“There was a lot of red who left here disappointed,” Tucker told reporters after starting his Colorado coaching career 2-0. “Our fans were loud. I never sensed that they had any type of advantage.”
Knowing how well Nebraska fans travel sent Tucker into overdrive to get the MSU faithful energized for Saturday. It started with his weekly news conference and an emphasis on the imagery of Spartan Stadium being “The Woodshed,” a moniker he explained on Twitter that started with former Nick Saban assistant Golden Pat Ruel during the 1999 season, and was engraved on that team’s Citrus Bowl rings after winning all six home games in a 10-2 season.
A little history on the name “The Woodshed”
Golden Pat Ruel in 1998-1999 (OL Coach) coined Spartan Stadium as “The Woodshed” when MSU went 6-0 at home and went on to win the 2000 Citrus Bowl.
PACK THE WOODSHED #GoGreen pic.twitter.com/PmqNt6qBDh
— Mel Tucker (@Coach_mtucker) September 20, 2021
It's more than a nickname, it's a mission and mindset to Tucker. By Thursday, he and MSU’s social media team amplified their attempt to jumpstart the energy by showing the coach walking into a lighted Spartan Stadium and saying on the hype video: “I envision this place going nuts. I mean, completely berzerk.”
— Michigan State Football (@MSU_Football) September 22, 2021
“When you have a home game, and you don't really get that many opportunities, you have to be at your best,” Tucker said Tuesday. "And you have to put a product on the field that the fans and that everyone can respect and everyone can appreciate and pull for. And so the energy in a stadium and the intensity and the focus is going to be there. And it should be, I believe that it will be, one of the toughest places to play in the country. People should not want to come to Spartan Stadium and play in 'The Woodshed' and it should be a factor.”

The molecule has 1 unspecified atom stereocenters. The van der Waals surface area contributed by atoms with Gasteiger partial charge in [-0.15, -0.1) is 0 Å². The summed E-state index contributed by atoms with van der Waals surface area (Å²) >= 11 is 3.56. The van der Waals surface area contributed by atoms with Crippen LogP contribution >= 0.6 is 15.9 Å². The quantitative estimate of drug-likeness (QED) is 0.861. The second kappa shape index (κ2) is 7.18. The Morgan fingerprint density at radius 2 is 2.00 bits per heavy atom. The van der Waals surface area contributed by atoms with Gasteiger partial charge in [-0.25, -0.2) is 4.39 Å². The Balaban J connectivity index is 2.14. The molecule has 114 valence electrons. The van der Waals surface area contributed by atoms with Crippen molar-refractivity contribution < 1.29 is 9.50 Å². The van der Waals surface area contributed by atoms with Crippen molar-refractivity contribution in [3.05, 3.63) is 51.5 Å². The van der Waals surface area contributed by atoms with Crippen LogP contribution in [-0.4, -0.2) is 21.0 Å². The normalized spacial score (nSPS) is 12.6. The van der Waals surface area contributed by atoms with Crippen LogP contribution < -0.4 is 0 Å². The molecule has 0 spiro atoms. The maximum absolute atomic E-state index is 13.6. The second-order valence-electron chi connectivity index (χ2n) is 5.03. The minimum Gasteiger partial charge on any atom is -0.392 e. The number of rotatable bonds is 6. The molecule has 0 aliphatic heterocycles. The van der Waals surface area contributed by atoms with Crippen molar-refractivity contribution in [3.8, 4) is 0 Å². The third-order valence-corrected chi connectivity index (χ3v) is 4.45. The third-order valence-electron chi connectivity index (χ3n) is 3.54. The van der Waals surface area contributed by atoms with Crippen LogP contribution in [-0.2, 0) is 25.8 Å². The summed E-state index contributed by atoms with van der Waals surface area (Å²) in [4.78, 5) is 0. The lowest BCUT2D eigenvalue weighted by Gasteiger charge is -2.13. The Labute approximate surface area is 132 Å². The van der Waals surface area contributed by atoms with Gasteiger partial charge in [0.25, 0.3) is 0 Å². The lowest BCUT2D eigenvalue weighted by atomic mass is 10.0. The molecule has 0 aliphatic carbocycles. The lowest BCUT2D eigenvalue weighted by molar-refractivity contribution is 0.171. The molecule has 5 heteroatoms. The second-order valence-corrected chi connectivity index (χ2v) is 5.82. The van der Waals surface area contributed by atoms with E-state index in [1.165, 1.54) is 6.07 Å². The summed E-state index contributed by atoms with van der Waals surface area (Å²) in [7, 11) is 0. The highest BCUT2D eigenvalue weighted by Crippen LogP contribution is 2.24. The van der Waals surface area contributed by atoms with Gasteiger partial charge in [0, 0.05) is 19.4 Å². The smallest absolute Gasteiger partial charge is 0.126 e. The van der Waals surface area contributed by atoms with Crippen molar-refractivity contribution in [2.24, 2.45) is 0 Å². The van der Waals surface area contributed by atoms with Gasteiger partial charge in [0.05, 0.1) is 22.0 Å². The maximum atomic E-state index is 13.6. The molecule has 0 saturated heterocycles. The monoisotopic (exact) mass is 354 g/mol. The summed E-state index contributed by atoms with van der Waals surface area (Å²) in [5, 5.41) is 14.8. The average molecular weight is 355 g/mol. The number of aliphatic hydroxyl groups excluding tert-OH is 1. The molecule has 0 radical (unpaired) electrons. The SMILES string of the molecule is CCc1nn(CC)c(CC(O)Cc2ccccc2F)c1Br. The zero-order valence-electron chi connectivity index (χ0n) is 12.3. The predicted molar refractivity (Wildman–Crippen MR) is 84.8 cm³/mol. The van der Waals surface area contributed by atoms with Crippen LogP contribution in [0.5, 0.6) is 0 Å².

That means for the entirety of the evening. MSU crowds often take on some of the qualities of Los Angeles Dodgers games – arrive late to make an entrance, leave early to beat traffic. Trying to replicate how southern football crowds pack their stadiums early and won’t leave until they are forced to becomes difficult in northern climates, not just in East Lansing, when the weather begins to turn. Even Dantonio’s best teams battled this, including that night against Nebraska seven years ago.
“We all want a championship. We feed off our fans, our players feed off our fans. They just do. And I think the fans probably feed off of what's going on on the field. They just do,” Dantonio said in 2014. “So when you look at that, if you want to change something, you've got to get involved. One aspect of it, just in the history – of everything we do. You want to change something, you've got to get involved. So to get involved, you at least have to ask. You have to ask and you have to say that you're disappointed. …
“How do you change a culture? Sometimes you have to change a culture internally, sometimes you have to look out externally. That's part of game management, I think.”
Tucker met that challenge this week. Whether he pushed the fanbase to change will be determined by how much red he sees Saturday night.
This article originally appeared on Detroit Free Press: Michigan State's Mel Tucker fights to avoid sea of red vs. Nebraska